Where do you like to eat?
I like everything. In central London the rents are crazy, so all the young chefs open in east London—small places that don’t cost too much money. They can concentrate on the food. I love Chick ’n’ Sours in Haggerston; Cricket in Brixton, the guy is brilliant. For Chinese, we go to A Wong and New Fortune Cookie. Clove Club is beautiful. I enjoy to go to Lyle’s. Such a lot of places.
You had three Michelin stars at La Tante Claire. How important was that to you?
I think it is important for a chef. The first year I had one star, the second I had two stars, after that I was a little bit stupid and said: “Next year I’ll have three stars.” But it took me five years to get a third. It is only important for the chef though. As a customer, it is up to you to say what is the best restaurant. It is not about the stars, it is your own taste.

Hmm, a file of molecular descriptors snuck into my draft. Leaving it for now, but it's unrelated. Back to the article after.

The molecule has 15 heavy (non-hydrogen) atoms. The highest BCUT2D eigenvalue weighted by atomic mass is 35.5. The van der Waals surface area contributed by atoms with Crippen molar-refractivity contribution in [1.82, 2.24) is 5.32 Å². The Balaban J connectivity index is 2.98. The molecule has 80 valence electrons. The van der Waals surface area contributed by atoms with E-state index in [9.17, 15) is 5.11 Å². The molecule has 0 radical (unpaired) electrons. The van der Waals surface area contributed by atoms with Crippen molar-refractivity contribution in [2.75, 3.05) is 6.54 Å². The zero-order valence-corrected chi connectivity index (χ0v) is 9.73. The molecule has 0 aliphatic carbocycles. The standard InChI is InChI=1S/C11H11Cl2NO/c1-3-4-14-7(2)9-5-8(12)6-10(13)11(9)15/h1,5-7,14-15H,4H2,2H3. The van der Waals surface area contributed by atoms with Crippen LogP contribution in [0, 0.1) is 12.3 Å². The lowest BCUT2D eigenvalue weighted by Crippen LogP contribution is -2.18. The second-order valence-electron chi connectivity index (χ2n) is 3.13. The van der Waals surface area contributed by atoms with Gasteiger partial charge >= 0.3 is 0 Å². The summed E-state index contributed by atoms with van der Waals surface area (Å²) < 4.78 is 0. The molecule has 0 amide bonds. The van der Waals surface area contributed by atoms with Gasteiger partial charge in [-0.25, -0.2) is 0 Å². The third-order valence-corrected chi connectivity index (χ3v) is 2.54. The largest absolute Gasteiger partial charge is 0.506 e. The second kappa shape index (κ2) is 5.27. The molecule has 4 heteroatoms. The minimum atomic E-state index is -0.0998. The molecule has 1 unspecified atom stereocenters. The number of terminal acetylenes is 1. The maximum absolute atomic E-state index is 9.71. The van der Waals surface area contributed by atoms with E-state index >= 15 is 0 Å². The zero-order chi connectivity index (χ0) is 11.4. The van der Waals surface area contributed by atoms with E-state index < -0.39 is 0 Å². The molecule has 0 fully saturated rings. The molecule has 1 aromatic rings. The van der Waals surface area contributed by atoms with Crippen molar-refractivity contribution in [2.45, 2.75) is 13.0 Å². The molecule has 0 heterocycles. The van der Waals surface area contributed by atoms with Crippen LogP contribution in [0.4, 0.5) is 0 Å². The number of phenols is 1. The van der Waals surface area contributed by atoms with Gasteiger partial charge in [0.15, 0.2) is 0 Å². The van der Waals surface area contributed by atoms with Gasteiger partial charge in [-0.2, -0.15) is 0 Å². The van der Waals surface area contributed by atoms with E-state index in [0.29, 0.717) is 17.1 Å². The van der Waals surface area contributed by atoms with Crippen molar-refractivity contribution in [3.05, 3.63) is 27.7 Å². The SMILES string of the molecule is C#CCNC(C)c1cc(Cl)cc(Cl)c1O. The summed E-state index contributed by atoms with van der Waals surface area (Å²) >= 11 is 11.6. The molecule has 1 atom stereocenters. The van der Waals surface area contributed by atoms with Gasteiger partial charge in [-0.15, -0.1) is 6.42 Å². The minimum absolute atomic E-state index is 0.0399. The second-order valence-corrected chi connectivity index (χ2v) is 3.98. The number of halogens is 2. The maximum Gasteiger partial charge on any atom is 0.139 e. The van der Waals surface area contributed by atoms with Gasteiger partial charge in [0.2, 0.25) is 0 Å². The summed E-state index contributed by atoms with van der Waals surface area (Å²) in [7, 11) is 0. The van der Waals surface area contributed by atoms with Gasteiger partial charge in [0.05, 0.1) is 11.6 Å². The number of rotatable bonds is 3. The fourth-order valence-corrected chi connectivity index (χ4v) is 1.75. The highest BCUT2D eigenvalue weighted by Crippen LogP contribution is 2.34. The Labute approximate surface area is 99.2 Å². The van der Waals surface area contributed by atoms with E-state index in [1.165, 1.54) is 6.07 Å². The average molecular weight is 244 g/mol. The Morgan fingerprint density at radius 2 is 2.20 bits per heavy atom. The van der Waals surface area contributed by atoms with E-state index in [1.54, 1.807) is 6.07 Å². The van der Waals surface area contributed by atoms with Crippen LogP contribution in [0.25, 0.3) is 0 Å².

How has your cooking changed between La Tante Claire and now?
We still make the same quality food. All the fish is still wild fish. We use the same butcher. When you taste the food, for me it is the same.
Is it the kind of food you like to eat personally?
Of course. If you cook food, you have to enjoy eating it. How can you cook something you don’t like? If you don’t like it, can you send it out to the customer?
How do you see your future?
I will carry on cooking for as long as I can. For as long as my legs can walk.